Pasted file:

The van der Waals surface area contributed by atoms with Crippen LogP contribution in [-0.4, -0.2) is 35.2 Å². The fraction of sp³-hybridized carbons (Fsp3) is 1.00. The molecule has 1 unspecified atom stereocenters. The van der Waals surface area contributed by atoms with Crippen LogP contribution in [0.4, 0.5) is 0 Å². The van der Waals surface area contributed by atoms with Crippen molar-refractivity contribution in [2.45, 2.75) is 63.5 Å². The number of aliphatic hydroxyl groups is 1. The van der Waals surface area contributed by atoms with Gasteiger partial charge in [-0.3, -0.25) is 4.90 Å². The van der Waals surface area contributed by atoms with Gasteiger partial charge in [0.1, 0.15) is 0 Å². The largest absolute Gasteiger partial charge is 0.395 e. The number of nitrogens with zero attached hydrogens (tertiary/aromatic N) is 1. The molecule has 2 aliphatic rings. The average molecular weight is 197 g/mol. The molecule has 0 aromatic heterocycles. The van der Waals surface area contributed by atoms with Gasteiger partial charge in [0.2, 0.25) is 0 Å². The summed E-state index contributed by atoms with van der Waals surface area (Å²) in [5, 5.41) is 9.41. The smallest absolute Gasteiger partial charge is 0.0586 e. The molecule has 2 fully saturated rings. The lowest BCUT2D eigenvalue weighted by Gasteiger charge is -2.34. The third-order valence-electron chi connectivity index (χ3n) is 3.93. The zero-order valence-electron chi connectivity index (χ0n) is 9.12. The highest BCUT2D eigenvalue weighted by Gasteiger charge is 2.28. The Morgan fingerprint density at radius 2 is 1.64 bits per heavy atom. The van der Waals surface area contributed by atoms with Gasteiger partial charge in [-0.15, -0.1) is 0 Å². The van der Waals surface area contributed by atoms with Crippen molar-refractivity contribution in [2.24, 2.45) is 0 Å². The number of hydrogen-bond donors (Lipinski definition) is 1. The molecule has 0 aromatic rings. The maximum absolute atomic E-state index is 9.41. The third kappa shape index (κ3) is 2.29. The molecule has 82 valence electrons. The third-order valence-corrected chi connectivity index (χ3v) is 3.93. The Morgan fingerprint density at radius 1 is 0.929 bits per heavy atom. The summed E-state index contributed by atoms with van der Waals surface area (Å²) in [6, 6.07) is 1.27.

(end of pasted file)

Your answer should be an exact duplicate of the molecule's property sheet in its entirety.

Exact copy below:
The van der Waals surface area contributed by atoms with Crippen LogP contribution in [-0.4, -0.2) is 35.2 Å². The fraction of sp³-hybridized carbons (Fsp3) is 1.00. The molecule has 1 unspecified atom stereocenters. The van der Waals surface area contributed by atoms with Crippen LogP contribution in [0.4, 0.5) is 0 Å². The van der Waals surface area contributed by atoms with Crippen molar-refractivity contribution in [2.45, 2.75) is 63.5 Å². The number of aliphatic hydroxyl groups is 1. The van der Waals surface area contributed by atoms with Gasteiger partial charge in [-0.3, -0.25) is 4.90 Å². The van der Waals surface area contributed by atoms with Gasteiger partial charge in [0.1, 0.15) is 0 Å². The largest absolute Gasteiger partial charge is 0.395 e. The number of nitrogens with zero attached hydrogens (tertiary/aromatic N) is 1. The molecule has 2 aliphatic rings. The average molecular weight is 197 g/mol. The molecule has 0 aromatic heterocycles. The van der Waals surface area contributed by atoms with Gasteiger partial charge in [0.2, 0.25) is 0 Å². The summed E-state index contributed by atoms with van der Waals surface area (Å²) in [5, 5.41) is 9.41. The smallest absolute Gasteiger partial charge is 0.0586 e. The molecule has 2 fully saturated rings. The lowest BCUT2D eigenvalue weighted by Gasteiger charge is -2.34. The third-order valence-electron chi connectivity index (χ3n) is 3.93. The zero-order valence-electron chi connectivity index (χ0n) is 9.12. The highest BCUT2D eigenvalue weighted by Gasteiger charge is 2.28. The Morgan fingerprint density at radius 2 is 1.64 bits per heavy atom. The van der Waals surface area contributed by atoms with Gasteiger partial charge in [-0.15, -0.1) is 0 Å². The van der Waals surface area contributed by atoms with Crippen molar-refractivity contribution in [2.24, 2.45) is 0 Å². The number of hydrogen-bond donors (Lipinski definition) is 1. The molecule has 0 aromatic rings. The maximum absolute atomic E-state index is 9.41. The third kappa shape index (κ3) is 2.29. The molecule has 82 valence electrons. The third-order valence-corrected chi connectivity index (χ3v) is 3.93. The Morgan fingerprint density at radius 1 is 0.929 bits per heavy atom. The summed E-state index contributed by atoms with van der Waals surface area (Å²) in [6, 6.07) is 1.27.